Newspaper Archive of
Bellevue College
Bellevue, WA
April 23, 2013     Bellevue College
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April 23, 2013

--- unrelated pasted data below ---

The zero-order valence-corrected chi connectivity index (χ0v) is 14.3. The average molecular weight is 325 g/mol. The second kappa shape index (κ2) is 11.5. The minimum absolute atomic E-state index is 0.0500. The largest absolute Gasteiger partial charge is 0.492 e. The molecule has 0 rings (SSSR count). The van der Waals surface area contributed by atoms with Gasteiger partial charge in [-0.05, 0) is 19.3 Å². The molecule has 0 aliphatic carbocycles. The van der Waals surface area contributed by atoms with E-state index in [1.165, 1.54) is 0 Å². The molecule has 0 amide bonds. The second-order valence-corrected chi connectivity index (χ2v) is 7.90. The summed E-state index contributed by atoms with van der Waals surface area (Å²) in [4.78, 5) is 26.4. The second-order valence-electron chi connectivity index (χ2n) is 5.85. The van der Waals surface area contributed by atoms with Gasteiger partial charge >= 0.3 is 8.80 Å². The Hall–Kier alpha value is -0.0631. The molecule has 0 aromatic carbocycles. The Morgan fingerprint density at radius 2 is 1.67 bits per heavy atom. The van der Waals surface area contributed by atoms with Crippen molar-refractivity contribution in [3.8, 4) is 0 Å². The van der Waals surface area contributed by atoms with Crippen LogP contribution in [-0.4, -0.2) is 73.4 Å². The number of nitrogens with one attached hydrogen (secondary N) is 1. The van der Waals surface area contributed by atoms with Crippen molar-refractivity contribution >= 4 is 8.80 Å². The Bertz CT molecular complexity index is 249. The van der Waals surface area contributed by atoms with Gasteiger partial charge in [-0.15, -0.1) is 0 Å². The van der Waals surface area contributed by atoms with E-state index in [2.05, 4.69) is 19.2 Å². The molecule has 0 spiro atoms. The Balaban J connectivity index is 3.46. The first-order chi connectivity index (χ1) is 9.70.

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April 23, 2013 The Watchdog )) NEWS 4 Stadents take action about cafeteria food Emy Nikulina Staff Reporter People make choices daily about the type of food they consume. Allergies and food sensitivities are gaining more awareness, and understanding exactly what people are consuming has become a pressing issue. Communications Coordinator for the Office of Sustainability, Alex Clark is on a mission to make this decision a more informed one for people. As of April, Clark is on a mission to see a food label on every product and meal the cafeteria sells. "One thing we all deserve as consumers is to be clear on what it is we are buying. I feel having information about our food open and transparent helps people think critically about what it is they are eating, where it comes from and the impact it has on our world," said Clark. The food-labeling mission began with Clark creating an internship position aimed at creating a food committee, now recognized as the Sustainable Food Advisory Action Group. The food committee addresses the food service issues that students find important by meeting with staff, Americans Are DISEASE: 1 administrators, faculty, students and Food Services. "We know much of our food is organic, with lots of it local; we are just working to find out for sure so we can start to label it," said Clark. If successful, products in the cafeteria will carry labels informing students that the food they are purchasing is organic, vegetarian, vegan and gluten-flee. SFAAG looks at whether the food is organic among other things. This takes time because the food provided comes from major distributors. "Once implemented, this will be a huge step toward holistie sustainability at BC, and in an area that many people can relate to: food," said ASG Environmental and Social Responsibility Representative Mackenzie Williamson. Food services has been supportive and open to the creation of SFAAG. They have embraced the help of having a committee to collaborate on these student issues. So far, SFAAG has several very actively faculty and staff members contributing from Food Services, as well as some outspoken students. "The process is difficult, Carly Worden/The Watchdog though. This kind of project took the University of Washington seven years to accomplish, but I feel we are well on our way towards success is this area. We have a very passionate group of people working on this issue of labeling," said Clark. Students interested in sitting in on the committee should stop by the Sustainable Food Advisory Action Group&apos;s table during Earth Week. "With student opinion, we can better address what is important to everyone," said Clark. < ASG From page 1 is that I am very passionate about making a difference." Both candidates were asked to indicate the most pressing issue facing students, and both were in agreement that culture on campus and college expenses were facets they would like to focus on. Terry said, "I believe that the purpose of student government is to represent the students and make sure your voice is heard. There are a lot of student programs that we want you to be involved in." When addressing the purpose of student government, Jones clarified that "We are the 'middle man' between you and administration. We work with legislators to make sure that your voice is heard." Terry further elaborated on this point by saying, "We want to make sure that you have a voice that's heard. That what you want, you get and what you need, you have." Kevin Tu, Chief Justice of ASG, gave his perspective about the importance of the debate: "The debate speeches are important for the people in Student Programs mainly because most of the students here on campus don't really care about what is going on in student life and are not really involved. We are such a small campus in comparison to other universities, we don't have that big name out there, but we do have a large enough student body to cover it." Tu explained that the debate was designed for students who aren't sure who is running for what position and to give them a chance to hear why they should be elected. "I believe that the debate speech, with the questions that were delivered from The Watchdog, were effective and very important because it gives us an idea of what sort of challenges ASG will have on their hands next year." LGBTQ leadership conference Wendy Do Staff Reporter Boise State University is hosting a National Association of Student Personnel Administrators of the Lesbian, Gay, Bisexual, Transgendered and Queer leadership conference this year- called the "Power of One" conference. It aims to congregate students to learn from and teach other students about the wide spectrum of identities while promoting social justice. Bellevue College had their proposal to attend approved and April 26-28, five BC representatives will be there to practice becoming inclusive leaders. Transportation, hotel housing, and food for the weekend will be provided through a proposed budget of $2500 that is subject to fluctuations. Ali Collucci, director of the LGBTQ Resource Center, was an applicant for the trip. "This may be the first or second year Bellevue College has attended this conference," she said. "For this year, we're just going to attend the conference to learn what it has to offer. Next year, when we start planning for Power of One again, I will put a proposal for BC to host a workshop." A selection committee, member of the Center and a couple staff members got together and the application process was very specific in what the conference will be about. The applicants were chosen based on their willingness to help and bring something back to the community, and represent the BC LGBTQ Resource Center. It was also based on their GPA as well so that "the group of applicants can represent Bellevue College academically andpersonally. " It is a student leadership conference "designed to encourage and empower lesbian, gay, bisexual, transgender, queer and questioning college students, their allies and the faculty and staff who support them." At the annual conference, there will be programs, initiatives, workshops and speakers there to focus on these key topics. Sam Crenshaw, a member of LGBTQ and participant chosen out of the 60 plus applicants, explained his excitement regarding the conference. 'Tm looking forward to going and learning about the workshops. The only preparation I have for the conference is whether or not I get my own room."